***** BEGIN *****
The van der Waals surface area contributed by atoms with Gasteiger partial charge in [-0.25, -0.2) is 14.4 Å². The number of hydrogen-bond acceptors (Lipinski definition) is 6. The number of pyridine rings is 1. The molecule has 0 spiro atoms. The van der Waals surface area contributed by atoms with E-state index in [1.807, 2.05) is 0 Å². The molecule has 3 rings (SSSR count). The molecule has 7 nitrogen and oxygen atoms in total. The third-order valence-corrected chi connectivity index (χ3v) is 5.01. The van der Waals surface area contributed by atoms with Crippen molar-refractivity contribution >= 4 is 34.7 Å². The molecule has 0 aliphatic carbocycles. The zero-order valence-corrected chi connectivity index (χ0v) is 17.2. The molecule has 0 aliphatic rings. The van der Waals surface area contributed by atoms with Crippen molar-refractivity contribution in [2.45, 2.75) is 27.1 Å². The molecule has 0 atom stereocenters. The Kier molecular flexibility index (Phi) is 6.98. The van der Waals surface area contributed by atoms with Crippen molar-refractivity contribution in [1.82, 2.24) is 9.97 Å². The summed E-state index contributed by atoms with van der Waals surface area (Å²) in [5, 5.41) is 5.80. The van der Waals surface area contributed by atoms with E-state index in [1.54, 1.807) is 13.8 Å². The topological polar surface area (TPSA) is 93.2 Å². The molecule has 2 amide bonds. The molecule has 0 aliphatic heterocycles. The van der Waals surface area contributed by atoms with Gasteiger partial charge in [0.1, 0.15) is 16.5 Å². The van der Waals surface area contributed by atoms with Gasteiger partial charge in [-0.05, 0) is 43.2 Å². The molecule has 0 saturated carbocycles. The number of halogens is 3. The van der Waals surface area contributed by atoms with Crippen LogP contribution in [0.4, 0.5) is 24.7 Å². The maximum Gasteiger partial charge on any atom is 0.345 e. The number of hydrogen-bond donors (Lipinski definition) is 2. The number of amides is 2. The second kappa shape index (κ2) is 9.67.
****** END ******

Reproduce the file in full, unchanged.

The van der Waals surface area contributed by atoms with Gasteiger partial charge in [-0.25, -0.2) is 14.4 Å². The number of hydrogen-bond acceptors (Lipinski definition) is 6. The number of pyridine rings is 1. The molecule has 0 spiro atoms. The van der Waals surface area contributed by atoms with E-state index in [1.807, 2.05) is 0 Å². The molecule has 3 rings (SSSR count). The molecule has 7 nitrogen and oxygen atoms in total. The third-order valence-corrected chi connectivity index (χ3v) is 5.01. The van der Waals surface area contributed by atoms with Crippen molar-refractivity contribution >= 4 is 34.7 Å². The molecule has 0 aliphatic carbocycles. The zero-order valence-corrected chi connectivity index (χ0v) is 17.2. The molecule has 0 aliphatic rings. The van der Waals surface area contributed by atoms with Crippen molar-refractivity contribution in [2.45, 2.75) is 27.1 Å². The molecule has 0 atom stereocenters. The Kier molecular flexibility index (Phi) is 6.98. The van der Waals surface area contributed by atoms with Crippen molar-refractivity contribution in [1.82, 2.24) is 9.97 Å². The summed E-state index contributed by atoms with van der Waals surface area (Å²) in [5, 5.41) is 5.80. The van der Waals surface area contributed by atoms with E-state index in [1.54, 1.807) is 13.8 Å². The topological polar surface area (TPSA) is 93.2 Å². The molecule has 2 amide bonds. The molecule has 0 aliphatic heterocycles. The van der Waals surface area contributed by atoms with Gasteiger partial charge in [0.1, 0.15) is 16.5 Å². The van der Waals surface area contributed by atoms with Gasteiger partial charge in [-0.05, 0) is 43.2 Å². The molecule has 0 saturated carbocycles. The number of halogens is 3. The van der Waals surface area contributed by atoms with Crippen LogP contribution in [0.4, 0.5) is 24.7 Å². The maximum Gasteiger partial charge on any atom is 0.345 e. The number of hydrogen-bond donors (Lipinski definition) is 2. The number of amides is 2. The second kappa shape index (κ2) is 9.67.